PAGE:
Challenging behaviour is a term used to describe behaviours that may be inappropriate for the context. It can include self-injurious behaviour or aggressive behaviour. These behaviours may put others’ safety at risk or prevent them from using community facilities. Although these behaviours typically involve children, adults, and people with developmental disabilities, they can be displayed by anyone.

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In many cases, the behaviours a person may display are responses to the environment in which they live. It may be a result of over or under-stimulation, poor physical environments, or inconsistent staff. Whatever the underlying cause of the behaviour, it is essential to recognize the context in which the behaviour occurs and to identify and address the underlying causes of the behaviour. For staff who could benefit from Challenging behaviour Training, contact a site like Tidal Training, a provider of Challenging behaviour Training

Disruptive behaviour may include damaging other people’s property or refusing to follow directions. It can also include aggressive behaviour, such as biting or slapping. In some cases, challenging behaviour can lead to a suspension or expulsion. These behaviours may also lead to emotional distress in the child or teacher.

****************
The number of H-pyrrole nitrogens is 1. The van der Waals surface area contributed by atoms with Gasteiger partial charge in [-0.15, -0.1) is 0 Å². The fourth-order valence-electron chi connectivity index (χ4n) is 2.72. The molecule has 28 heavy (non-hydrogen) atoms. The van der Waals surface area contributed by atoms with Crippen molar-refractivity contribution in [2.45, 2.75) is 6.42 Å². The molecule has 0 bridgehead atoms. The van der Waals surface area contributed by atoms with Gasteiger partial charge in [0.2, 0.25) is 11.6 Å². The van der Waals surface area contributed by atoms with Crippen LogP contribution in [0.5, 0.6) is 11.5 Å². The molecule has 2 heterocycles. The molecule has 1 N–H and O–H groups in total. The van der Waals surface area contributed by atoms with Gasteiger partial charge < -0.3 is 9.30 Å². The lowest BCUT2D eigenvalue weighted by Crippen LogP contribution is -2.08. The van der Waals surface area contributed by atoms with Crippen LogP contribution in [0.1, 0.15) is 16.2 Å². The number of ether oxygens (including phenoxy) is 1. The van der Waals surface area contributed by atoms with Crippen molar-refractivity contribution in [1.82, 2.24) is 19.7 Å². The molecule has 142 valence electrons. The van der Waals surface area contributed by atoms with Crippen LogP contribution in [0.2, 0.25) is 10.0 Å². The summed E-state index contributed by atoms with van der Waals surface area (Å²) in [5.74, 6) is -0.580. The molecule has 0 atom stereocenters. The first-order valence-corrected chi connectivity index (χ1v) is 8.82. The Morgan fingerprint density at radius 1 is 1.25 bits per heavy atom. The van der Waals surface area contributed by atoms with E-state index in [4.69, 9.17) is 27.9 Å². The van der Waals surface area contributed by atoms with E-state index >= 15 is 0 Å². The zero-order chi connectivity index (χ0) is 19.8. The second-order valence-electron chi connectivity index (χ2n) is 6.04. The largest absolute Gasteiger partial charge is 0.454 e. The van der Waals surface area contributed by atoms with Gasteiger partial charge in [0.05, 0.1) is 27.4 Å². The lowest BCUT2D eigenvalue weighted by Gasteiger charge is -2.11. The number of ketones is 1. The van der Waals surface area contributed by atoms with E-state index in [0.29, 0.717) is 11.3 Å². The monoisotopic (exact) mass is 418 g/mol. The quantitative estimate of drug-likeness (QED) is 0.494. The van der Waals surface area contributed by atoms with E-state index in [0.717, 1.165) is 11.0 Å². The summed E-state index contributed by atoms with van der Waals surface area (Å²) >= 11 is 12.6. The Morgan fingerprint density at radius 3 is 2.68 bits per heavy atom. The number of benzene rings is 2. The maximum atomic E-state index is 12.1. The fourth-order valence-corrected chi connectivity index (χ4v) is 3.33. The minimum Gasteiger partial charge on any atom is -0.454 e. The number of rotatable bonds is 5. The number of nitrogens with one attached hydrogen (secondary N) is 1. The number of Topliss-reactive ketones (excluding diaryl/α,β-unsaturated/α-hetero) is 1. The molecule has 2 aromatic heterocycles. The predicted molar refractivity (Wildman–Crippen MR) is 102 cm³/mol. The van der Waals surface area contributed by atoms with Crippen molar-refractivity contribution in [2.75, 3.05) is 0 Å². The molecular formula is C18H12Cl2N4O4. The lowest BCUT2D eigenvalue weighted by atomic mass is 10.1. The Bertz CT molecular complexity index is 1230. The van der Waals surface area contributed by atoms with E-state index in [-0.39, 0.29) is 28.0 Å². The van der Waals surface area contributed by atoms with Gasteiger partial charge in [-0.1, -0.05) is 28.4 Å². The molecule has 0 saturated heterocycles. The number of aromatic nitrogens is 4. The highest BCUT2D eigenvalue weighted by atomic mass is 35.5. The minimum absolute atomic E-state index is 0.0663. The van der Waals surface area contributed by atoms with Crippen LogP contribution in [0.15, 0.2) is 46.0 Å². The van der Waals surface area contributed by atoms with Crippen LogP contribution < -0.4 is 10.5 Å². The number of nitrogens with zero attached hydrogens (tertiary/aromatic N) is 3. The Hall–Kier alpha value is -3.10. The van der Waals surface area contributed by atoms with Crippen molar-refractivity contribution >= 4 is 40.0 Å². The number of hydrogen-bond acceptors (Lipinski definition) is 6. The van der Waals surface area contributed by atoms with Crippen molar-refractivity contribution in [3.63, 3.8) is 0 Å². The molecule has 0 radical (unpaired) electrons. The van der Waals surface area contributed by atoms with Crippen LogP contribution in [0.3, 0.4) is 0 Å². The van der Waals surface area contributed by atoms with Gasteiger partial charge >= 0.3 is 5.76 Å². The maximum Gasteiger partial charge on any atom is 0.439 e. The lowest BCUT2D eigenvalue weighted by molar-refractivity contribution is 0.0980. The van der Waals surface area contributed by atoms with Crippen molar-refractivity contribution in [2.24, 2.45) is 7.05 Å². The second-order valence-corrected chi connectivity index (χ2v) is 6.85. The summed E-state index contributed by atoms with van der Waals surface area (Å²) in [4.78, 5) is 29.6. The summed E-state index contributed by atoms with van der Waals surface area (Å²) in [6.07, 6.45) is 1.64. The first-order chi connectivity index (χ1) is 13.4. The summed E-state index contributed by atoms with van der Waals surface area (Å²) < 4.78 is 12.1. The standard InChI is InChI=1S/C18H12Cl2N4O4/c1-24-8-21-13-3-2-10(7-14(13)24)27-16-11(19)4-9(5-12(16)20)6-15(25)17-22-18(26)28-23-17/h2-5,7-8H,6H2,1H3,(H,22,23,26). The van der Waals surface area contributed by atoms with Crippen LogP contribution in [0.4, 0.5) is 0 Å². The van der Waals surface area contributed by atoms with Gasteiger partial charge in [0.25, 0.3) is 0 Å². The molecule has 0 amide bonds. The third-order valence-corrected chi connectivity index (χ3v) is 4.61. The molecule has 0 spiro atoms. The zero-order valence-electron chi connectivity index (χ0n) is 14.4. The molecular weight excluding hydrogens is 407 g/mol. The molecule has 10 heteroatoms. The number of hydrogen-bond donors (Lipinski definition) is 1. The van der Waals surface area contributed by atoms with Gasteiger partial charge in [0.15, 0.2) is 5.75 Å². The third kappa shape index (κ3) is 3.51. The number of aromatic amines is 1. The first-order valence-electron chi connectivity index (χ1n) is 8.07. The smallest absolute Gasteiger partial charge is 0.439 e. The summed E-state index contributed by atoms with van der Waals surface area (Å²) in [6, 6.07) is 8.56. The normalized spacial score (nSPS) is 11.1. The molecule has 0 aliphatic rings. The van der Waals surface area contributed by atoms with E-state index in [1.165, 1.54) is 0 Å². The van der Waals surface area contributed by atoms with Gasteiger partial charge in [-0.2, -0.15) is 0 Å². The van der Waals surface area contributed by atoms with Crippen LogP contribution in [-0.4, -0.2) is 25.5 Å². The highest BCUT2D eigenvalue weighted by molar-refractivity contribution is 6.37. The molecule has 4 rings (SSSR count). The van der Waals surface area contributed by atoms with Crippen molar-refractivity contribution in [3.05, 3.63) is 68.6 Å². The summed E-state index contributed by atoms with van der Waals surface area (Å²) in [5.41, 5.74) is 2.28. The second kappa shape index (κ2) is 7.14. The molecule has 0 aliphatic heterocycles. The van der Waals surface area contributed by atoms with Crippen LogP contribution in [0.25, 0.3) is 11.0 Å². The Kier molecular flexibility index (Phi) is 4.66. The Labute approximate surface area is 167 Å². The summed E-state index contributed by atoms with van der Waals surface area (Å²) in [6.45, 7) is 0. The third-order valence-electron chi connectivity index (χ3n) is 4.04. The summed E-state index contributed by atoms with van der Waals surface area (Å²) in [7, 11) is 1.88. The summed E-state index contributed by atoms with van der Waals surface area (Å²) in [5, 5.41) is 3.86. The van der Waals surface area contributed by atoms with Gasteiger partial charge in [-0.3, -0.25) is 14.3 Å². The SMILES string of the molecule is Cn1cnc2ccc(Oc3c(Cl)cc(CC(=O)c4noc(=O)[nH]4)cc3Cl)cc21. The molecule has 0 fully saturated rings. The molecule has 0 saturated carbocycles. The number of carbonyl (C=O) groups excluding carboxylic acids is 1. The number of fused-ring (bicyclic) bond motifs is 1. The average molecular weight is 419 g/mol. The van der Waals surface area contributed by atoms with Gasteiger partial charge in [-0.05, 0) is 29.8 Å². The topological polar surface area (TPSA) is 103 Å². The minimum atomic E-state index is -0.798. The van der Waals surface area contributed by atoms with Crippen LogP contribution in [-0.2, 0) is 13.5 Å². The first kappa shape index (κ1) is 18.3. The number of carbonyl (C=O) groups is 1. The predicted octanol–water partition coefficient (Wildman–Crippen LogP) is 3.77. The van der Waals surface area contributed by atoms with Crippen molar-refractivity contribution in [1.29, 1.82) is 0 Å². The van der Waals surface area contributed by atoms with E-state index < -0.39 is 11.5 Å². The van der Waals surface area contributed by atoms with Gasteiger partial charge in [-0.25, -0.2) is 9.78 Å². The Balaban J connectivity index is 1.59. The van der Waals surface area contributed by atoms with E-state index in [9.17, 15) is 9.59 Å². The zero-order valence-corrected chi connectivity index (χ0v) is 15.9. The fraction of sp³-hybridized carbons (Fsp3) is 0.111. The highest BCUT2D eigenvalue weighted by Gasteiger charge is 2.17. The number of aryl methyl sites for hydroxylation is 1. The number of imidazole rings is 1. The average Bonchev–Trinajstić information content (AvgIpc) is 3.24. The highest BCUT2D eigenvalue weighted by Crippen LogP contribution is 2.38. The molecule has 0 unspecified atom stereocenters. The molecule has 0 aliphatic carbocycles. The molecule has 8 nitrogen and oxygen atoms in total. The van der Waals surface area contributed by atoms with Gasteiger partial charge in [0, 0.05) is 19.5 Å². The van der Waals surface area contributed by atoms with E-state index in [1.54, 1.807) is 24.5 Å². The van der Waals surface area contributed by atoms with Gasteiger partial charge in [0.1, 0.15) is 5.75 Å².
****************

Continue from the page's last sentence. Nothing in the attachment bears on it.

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Children with autism may exhibit challenging behaviours at a young age. They may also demonstrate challenging behaviour if they suffer from severe intellectual disability. Moreover, they may also exhibit behaviours associated with depression. Sensory overload is another major cause of challenging behaviours that can occur in those with a learning disability, for example.


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